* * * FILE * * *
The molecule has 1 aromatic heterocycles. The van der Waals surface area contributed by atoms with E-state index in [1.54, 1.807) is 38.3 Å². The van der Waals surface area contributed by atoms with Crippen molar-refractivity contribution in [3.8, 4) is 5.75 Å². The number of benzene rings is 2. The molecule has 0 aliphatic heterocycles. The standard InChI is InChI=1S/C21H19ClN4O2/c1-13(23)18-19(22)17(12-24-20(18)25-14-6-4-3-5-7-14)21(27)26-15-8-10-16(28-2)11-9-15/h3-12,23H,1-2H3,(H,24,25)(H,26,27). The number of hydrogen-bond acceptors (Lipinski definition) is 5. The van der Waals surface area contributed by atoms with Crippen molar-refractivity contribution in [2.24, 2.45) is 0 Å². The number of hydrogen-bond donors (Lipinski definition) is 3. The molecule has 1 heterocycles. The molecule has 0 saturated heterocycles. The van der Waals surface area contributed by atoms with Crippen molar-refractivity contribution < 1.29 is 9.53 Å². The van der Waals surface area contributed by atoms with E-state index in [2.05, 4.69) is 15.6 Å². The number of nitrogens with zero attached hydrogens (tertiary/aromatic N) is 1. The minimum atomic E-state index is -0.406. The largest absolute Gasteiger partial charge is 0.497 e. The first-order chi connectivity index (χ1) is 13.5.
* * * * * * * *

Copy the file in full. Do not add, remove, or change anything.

The molecule has 1 aromatic heterocycles. The van der Waals surface area contributed by atoms with E-state index in [1.54, 1.807) is 38.3 Å². The van der Waals surface area contributed by atoms with Crippen molar-refractivity contribution in [3.8, 4) is 5.75 Å². The number of benzene rings is 2. The molecule has 0 aliphatic heterocycles. The standard InChI is InChI=1S/C21H19ClN4O2/c1-13(23)18-19(22)17(12-24-20(18)25-14-6-4-3-5-7-14)21(27)26-15-8-10-16(28-2)11-9-15/h3-12,23H,1-2H3,(H,24,25)(H,26,27). The number of hydrogen-bond acceptors (Lipinski definition) is 5. The van der Waals surface area contributed by atoms with Crippen molar-refractivity contribution in [2.24, 2.45) is 0 Å². The number of hydrogen-bond donors (Lipinski definition) is 3. The molecule has 1 heterocycles. The molecule has 0 saturated heterocycles. The van der Waals surface area contributed by atoms with Crippen molar-refractivity contribution < 1.29 is 9.53 Å². The van der Waals surface area contributed by atoms with E-state index in [2.05, 4.69) is 15.6 Å². The number of nitrogens with zero attached hydrogens (tertiary/aromatic N) is 1. The minimum atomic E-state index is -0.406. The largest absolute Gasteiger partial charge is 0.497 e. The first-order chi connectivity index (χ1) is 13.5.